Hidden Voices: Enslaved Women in the Lowcountry and U.S. South

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Enslaved Women’s Bonds Among Each Other

Group of African American women, enslaved or newly freed, holding babies outside cabins, Sam A. Cooley, Port Royal, South Carolina, circa 1860, courtesy of the Beaufort County Library.

Enslaved women in the Lowcountry, like those elsewhere in the South, relied heavily on each other for moral and practical support. The large Lowcountry rice and cotton plantations enabled enslaved women to cultivate matrifocal, or women-centered, networks based on gendered camaraderie that spanned all generations. Particularly important was the impartation of knowledge by elder women to those younger than themselves, especially daughters and granddaughters. Women shared ideas about how to survive enslavers’ sexual assaults, how to control their fertility, discussed abortifacients, and how best to negotiate pregnancy, birth and childcare thereafter. Women’s networks hence enabled their survival, and sometimes even their resistance to the regime, and they also promoted a sense of collective female agency in the fight for security, safety, and health.

Enslaved mothers in particular often relied on other women to care for their children while they worked for enslavers or performed family chores, especially those who were single parents or who had abroad marriages. Although some mothers carried their children with them as they labored, this was not always practical. So elderly women or younger girls often performed childcare roles, and on some of the largest plantations, slaveholders implemented more formal nurseries where women cared for infants and children:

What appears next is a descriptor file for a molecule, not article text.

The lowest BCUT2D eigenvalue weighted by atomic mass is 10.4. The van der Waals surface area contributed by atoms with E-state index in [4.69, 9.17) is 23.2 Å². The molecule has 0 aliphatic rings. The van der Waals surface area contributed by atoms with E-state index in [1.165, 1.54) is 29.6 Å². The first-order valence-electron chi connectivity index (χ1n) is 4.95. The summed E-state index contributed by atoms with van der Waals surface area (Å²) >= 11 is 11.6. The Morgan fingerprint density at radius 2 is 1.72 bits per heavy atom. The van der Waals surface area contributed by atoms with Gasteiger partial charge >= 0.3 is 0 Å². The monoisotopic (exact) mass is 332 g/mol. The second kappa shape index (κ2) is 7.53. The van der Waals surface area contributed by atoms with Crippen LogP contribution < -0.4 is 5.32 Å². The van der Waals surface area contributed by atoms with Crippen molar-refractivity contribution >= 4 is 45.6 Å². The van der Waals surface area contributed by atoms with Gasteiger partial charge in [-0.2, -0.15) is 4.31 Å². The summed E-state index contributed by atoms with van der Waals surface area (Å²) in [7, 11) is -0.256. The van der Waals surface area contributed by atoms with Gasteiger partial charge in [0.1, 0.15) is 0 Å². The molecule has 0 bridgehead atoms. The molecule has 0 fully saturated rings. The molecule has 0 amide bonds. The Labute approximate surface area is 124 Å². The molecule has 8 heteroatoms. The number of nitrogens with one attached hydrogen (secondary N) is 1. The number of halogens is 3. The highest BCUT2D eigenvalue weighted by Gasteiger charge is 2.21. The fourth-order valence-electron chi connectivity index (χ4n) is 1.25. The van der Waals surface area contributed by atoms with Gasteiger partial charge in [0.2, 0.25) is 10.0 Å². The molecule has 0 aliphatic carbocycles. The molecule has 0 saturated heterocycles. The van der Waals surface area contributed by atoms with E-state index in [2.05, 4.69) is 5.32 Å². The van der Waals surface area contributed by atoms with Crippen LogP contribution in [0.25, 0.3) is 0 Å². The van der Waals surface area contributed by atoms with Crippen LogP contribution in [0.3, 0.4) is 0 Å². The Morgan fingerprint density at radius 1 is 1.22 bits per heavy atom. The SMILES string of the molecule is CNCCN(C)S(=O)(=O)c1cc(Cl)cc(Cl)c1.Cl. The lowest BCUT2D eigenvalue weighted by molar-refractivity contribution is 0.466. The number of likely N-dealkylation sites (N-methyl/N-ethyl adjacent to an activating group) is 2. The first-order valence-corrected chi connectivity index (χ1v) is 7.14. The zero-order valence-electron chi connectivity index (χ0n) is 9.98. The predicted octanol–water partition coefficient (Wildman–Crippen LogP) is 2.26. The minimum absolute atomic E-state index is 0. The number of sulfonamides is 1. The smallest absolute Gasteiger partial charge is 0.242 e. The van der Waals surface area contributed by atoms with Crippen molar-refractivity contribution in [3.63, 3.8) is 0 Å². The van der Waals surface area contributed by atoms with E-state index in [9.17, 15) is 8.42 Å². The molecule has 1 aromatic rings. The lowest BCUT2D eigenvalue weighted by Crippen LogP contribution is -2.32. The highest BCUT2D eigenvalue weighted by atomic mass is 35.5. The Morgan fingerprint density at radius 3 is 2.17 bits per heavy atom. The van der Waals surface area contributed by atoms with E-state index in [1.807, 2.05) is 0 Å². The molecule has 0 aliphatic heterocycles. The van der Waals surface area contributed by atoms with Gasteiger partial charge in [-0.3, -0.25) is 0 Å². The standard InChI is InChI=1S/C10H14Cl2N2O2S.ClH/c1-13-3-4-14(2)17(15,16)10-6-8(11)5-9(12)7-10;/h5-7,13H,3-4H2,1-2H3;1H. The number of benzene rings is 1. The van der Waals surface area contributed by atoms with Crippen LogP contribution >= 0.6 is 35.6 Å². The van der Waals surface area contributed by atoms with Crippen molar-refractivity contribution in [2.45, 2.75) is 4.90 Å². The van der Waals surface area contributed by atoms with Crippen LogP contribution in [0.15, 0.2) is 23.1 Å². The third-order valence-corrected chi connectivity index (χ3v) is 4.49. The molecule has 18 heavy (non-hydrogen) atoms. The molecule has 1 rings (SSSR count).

"Dey had an old woman in de yard to house to stay dere en mind all de plantation chillen till night come, while dey parents was workin. Dey would let de chillun go home wid dey mammy to spend de night en den she would have to march dem right back to de yard de next morning."

Ryer Emmanuel, interview with Federal Writers' Project, South Carolina, circa 1936

On large Lowcountry plantations in particular, women could build up networks of support and camaraderie among fellow women whether they worked in the house or the field since gender often dictated work patterns. Women worked and socialized with each other, which resulted in networks of cooperation and the formation of interdependent bonds. At the end of the day, women might spin or weave together when enforced to complete "extra" work by slaveholders or, more pleasurably, they talked as they quilted together scraps of fabric. Along with their family members, Lowcountry women also made beautiful and functional sweetgrass baskets that might be bartered or sold, a tradition that continues to the present day.

Engraving titled "Heading Herring" depicting a group of women cleaning fish, from Harper's Weekly Magazine, New York, New York, 1866, courtesy of the Internet Archive.

Engraving titled Heading Herring depicting a group of women cleaning fish, from Harper's Weekly Magazine, New York, New York, 1866, courtesy of the Internet Archive.

All members of enslaved communities revered and respected elderly enslaved women, especially those who performed important roles for other enslaved people, for example, midwives, religious leaders, or sometimes plantation cooks who might pass on news or foodstuffs and other provisions from the big house. From these senior women, whether they were biological relations or community elders, younger women learned how to cope with the everyday onslaughts of slavery, and how, as females, to survive and sometimes resist the regime. For women, the notion of "kin" assumed a wider role than simply those with whom one had blood-ties. They used the  terms "granny," "aunt," and "sister" for women they trusted, respected and admired. Over the course of their lifecycles, women’s camaraderie and supportive matrifocal networks helped each other cope with the onslaughts and rigors of enslavement.